IPOs stay above issue price; 65% new entrants give smart returns

Source: The Hitavada      Date: 01 May 2018 12:02:36



THE primary market emerged as a money spinner for investors in 2017-18, with 65 per cent of the newly listed companies trading well above their issue prices, giving returns of upto three times.Out of 41 companies that made their debut in the past fiscal, 27 are trading above their issue prices fixed after their IPOs. The remaining 14 firms, however, have failed to attract investors and are quoting below issue price, an analysis of the new entrants on NSE showed.These 27 firms have rewarded investors with returns in the range of 1-325 per cent, with six of them reaching over 100 per cent till the last trading date (April 27).

Shankara Building Products, which made its market debut in April last year, has seen the steepest surge in its share price and is trading 325 per cent higher than the issue price.The initial share-sale offer of Apex Frozen Foods has given a return to the tune of 270 per cent while Salasar Techno Engineering has rewarded investors with a return of 258 per cent.Besides, Astron Paper and Board Mills and PSP Projects have jumped about 174 per cent each over their respective issue prices. Further, AU Small Finance Bank has rallied over 103 per cent from its issue price. Others that have given impressive returns are CDSL, Dixon Technologies (India), Bandhan Bank, Cochin Shipyard, Godrej Agrovet, Prataap Snacks as well as Security and Intelligence Services (India) Ltd.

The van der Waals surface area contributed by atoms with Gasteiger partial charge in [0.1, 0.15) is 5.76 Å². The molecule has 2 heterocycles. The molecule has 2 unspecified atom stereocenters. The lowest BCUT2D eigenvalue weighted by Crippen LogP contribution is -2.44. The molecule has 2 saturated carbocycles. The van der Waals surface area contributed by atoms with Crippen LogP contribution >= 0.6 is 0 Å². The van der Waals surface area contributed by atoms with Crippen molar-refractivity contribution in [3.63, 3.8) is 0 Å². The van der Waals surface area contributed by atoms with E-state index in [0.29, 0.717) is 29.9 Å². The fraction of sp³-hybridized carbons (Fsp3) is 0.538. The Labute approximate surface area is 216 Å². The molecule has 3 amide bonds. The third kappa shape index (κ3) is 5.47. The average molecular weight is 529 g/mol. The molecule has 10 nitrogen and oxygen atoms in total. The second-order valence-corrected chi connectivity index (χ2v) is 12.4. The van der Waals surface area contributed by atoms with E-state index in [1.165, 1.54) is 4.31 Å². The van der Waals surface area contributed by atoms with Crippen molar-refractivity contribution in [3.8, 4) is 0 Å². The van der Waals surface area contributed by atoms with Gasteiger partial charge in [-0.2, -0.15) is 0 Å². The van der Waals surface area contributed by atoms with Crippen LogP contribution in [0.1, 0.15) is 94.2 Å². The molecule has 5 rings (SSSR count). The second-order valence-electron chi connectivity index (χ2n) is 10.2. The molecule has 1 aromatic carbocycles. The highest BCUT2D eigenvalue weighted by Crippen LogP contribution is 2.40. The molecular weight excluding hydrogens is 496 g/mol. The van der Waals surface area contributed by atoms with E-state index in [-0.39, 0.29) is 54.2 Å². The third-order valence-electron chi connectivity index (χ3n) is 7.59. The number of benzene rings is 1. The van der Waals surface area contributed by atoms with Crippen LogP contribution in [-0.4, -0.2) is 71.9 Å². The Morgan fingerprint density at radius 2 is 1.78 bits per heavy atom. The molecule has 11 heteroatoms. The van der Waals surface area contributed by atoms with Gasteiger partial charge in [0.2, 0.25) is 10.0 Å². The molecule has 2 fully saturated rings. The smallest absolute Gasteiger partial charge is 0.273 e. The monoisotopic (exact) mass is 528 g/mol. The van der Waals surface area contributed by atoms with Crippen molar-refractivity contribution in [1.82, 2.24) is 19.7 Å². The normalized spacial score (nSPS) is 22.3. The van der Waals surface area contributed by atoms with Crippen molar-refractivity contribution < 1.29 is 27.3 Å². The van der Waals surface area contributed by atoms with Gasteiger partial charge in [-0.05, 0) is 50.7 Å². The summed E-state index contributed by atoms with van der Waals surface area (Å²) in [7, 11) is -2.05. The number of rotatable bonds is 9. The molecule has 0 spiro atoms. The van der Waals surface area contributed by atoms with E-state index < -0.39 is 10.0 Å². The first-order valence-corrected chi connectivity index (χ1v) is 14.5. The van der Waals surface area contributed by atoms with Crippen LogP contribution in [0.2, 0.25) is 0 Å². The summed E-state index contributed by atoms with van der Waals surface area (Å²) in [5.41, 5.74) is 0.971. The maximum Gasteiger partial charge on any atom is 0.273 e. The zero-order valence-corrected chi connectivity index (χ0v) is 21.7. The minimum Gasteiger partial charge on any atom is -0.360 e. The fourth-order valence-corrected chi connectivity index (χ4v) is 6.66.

“It’s not that all companies’ prices have flared up unmindful of realities. There has been exuberance for some issues because they are truly high potential. Either they are from virgin sectors like insurance or from genuinely high growth consumer facing businesses.
“Some buoyancy or appetite surely comes in from the demand side but that depends on discretion of fund managers to judiciously pick right stocks in their portfolios,” Aashish Somaiyaa, CEO, Motilal Oswal AMC told PTI.

In contrast, as many as 14 companies have failed to stay afloat as they are trading much below their issue prices.S Chand has seen its shares plunge 41 per cent, while shares of General Insurance Corporation of India have fallen by 22 per cent and The New India Assurance Company has shed about 17 per cent. Interestingly, public sector insurers -- General Insurance Corporation of India and The New India Assurance Company -- have been trading well below issue prices, while the same has not been the case with private sector players.